The very first step to do when making any script is to look at the list of available commands. Open the Five Wire main system window, select 'Help' > 'Open MBScript Reference'. Scroll down to 'Reserved Words' section.
One of the main ones to use would be mbCommand() function, which sends commands to the Five Wire utility window itself. However, there are wrapper libraries in place which can make it easier for us to type these commands. Five Wire creates a directory in the 'Documents' folder where it places its libraries in. The full path is:
This directory contains some example scripts as well as library scripts which we want to use to make our lives easier. You can open each with a simple text editor, such as Notepad++ and look through what each '-Lib.mbs' file has to offer. Each library contains simple comments explaining what each function does and how to use it. To make '.mbs' scripts easier to read in Notepad++, you can select 'Language' > 'C' > 'C' to color the text accordingly to the C programming language. Alternatively, you can use a custom made language interpreter file included in the 'userScripts' folder specifically for MBScript: Select 'Language' > 'Define your language...' > 'Import' > 'NoptepadPP-syntaxHightlight.xml', then close the 'User Defined Language' window and select it under the 'Language' list.
Create a new text file in the directory and name it 'LS_SerialStream.mbs'. The 'LS_' prefix makes it easier to see that it's a script specifically for the Logic Source module, however, it is important to note that each script has access to each module at the same time.
The first thing we do in the script is to add the libraries which we will use. 'stdLib.mbs' is a generic command wrapper for all of the modules, and 'lsLib.mbs' is a comprehensive command wrapper specifically for the Logic Source module.
The 'addLibrary' command expects the full file directory string right after it, however, it can be shortened with the 'userScriptDirectory' string, which contains the full directory path up to the 'userScripts' folder. Using this string at the beginning, simply add the remaining path string right after it.
Let's establish how serial transmission works and which variables we need to set. Looking at this page, we will need to know the baud rate, as well as the string of characters which we want to send. Let's set these variables:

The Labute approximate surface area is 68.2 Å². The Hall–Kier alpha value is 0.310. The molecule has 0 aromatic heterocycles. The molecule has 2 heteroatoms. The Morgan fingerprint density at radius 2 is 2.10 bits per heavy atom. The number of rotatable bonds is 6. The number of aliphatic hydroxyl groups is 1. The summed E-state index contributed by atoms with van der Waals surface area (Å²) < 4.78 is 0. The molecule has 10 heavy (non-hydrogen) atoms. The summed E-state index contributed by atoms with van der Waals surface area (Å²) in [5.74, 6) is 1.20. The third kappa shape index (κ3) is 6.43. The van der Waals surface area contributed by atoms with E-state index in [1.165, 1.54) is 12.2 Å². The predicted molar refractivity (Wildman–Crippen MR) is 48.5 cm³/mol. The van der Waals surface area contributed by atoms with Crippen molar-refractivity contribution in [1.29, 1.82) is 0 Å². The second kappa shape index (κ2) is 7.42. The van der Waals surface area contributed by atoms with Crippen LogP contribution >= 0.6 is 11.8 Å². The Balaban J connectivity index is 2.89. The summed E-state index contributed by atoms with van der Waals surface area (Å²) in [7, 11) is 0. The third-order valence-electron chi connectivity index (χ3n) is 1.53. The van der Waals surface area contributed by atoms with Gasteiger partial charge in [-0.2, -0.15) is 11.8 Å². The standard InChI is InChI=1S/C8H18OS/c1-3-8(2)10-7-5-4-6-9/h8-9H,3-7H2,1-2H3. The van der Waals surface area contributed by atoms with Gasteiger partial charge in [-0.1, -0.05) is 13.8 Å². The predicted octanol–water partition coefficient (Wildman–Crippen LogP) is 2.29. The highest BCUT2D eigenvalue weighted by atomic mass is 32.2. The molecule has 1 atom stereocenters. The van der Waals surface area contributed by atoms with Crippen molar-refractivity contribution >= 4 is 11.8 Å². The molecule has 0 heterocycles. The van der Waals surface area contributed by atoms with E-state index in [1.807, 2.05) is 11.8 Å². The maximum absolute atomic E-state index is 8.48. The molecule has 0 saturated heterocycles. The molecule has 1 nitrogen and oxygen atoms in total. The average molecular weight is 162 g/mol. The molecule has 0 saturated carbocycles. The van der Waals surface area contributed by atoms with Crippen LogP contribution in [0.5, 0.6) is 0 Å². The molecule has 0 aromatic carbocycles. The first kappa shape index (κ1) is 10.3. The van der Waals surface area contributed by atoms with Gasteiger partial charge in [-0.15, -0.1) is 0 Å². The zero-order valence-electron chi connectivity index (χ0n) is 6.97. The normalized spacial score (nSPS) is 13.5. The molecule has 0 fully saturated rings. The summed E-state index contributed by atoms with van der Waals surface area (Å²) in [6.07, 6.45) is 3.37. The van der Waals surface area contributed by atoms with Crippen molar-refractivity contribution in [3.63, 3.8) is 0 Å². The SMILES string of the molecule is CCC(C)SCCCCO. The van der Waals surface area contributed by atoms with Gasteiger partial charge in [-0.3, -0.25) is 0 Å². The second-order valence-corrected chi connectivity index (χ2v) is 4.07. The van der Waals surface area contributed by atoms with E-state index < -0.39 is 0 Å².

There are only two types of variables in MBScript: String and Number. The number can be a float or an integer. To force a float to round down to an integer, use 'toInt()' function. To display a window and ask the user to type in a string, we use 'readInput()' function:
Next, let's open the Logic Source window and set it to single mode.
Now, let's disassemble the string to an array of characters, and then to an array of integers representing these characters.
Note that each variable must be created in the scope it is used. Since we will be using the 'charIntArray' outside of this 'for' loop, we create it by setting the first element of 'charIntArray' right before the 'for' loop.
As we analyzed earlier, we will be sending 12 bits of data for each character: Idle bit, Start bit, 8bit character, Stop bit, Idle bit.
For this, we will have to deconstruct each number in 'charIntArray' into individual bits. Each line in the Logic Source pattern editor is called a vector. We will use the baud rate to set the duration of each vector and the deconstructed bits to set the channel 0 on and off.
The full script can be found here: https://pastebin.com/nTuhZczz. Here's the rest of the script:
Once you run the script, you will get three prompt windows asking to input text, channel and baud frequency:
Once the prompts receive proper inputs, the script will generate a vector pattern in the Logic Source pattern editor:
If we loop-back the logic source to the logic analyser, we can use an RS232 decoder to verify the resulting waveform: